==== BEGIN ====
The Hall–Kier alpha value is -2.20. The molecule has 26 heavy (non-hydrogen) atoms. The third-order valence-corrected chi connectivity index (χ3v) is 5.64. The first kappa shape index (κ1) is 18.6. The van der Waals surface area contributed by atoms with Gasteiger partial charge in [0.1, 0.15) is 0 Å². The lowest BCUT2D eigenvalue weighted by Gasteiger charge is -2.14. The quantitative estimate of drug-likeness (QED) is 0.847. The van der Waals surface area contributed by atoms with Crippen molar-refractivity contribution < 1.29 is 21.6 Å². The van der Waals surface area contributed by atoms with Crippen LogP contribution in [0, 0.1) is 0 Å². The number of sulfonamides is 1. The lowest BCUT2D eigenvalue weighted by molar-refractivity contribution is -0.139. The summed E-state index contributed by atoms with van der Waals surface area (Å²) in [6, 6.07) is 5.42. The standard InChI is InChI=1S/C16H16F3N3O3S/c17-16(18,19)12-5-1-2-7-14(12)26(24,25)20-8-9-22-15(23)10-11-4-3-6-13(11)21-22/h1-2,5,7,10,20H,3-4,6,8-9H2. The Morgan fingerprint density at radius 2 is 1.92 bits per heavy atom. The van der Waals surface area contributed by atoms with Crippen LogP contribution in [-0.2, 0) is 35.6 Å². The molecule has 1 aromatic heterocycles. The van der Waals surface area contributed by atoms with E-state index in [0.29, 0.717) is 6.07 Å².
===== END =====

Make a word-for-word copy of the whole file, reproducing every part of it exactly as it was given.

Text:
The Hall–Kier alpha value is -2.20. The molecule has 26 heavy (non-hydrogen) atoms. The third-order valence-corrected chi connectivity index (χ3v) is 5.64. The first kappa shape index (κ1) is 18.6. The van der Waals surface area contributed by atoms with Gasteiger partial charge in [0.1, 0.15) is 0 Å². The lowest BCUT2D eigenvalue weighted by Gasteiger charge is -2.14. The quantitative estimate of drug-likeness (QED) is 0.847. The van der Waals surface area contributed by atoms with Crippen molar-refractivity contribution < 1.29 is 21.6 Å². The van der Waals surface area contributed by atoms with Crippen LogP contribution in [0, 0.1) is 0 Å². The number of sulfonamides is 1. The lowest BCUT2D eigenvalue weighted by molar-refractivity contribution is -0.139. The summed E-state index contributed by atoms with van der Waals surface area (Å²) in [6, 6.07) is 5.42. The standard InChI is InChI=1S/C16H16F3N3O3S/c17-16(18,19)12-5-1-2-7-14(12)26(24,25)20-8-9-22-15(23)10-11-4-3-6-13(11)21-22/h1-2,5,7,10,20H,3-4,6,8-9H2. The Morgan fingerprint density at radius 2 is 1.92 bits per heavy atom. The van der Waals surface area contributed by atoms with Crippen LogP contribution in [-0.2, 0) is 35.6 Å². The molecule has 1 aromatic heterocycles. The van der Waals surface area contributed by atoms with E-state index in [0.29, 0.717) is 6.07 Å².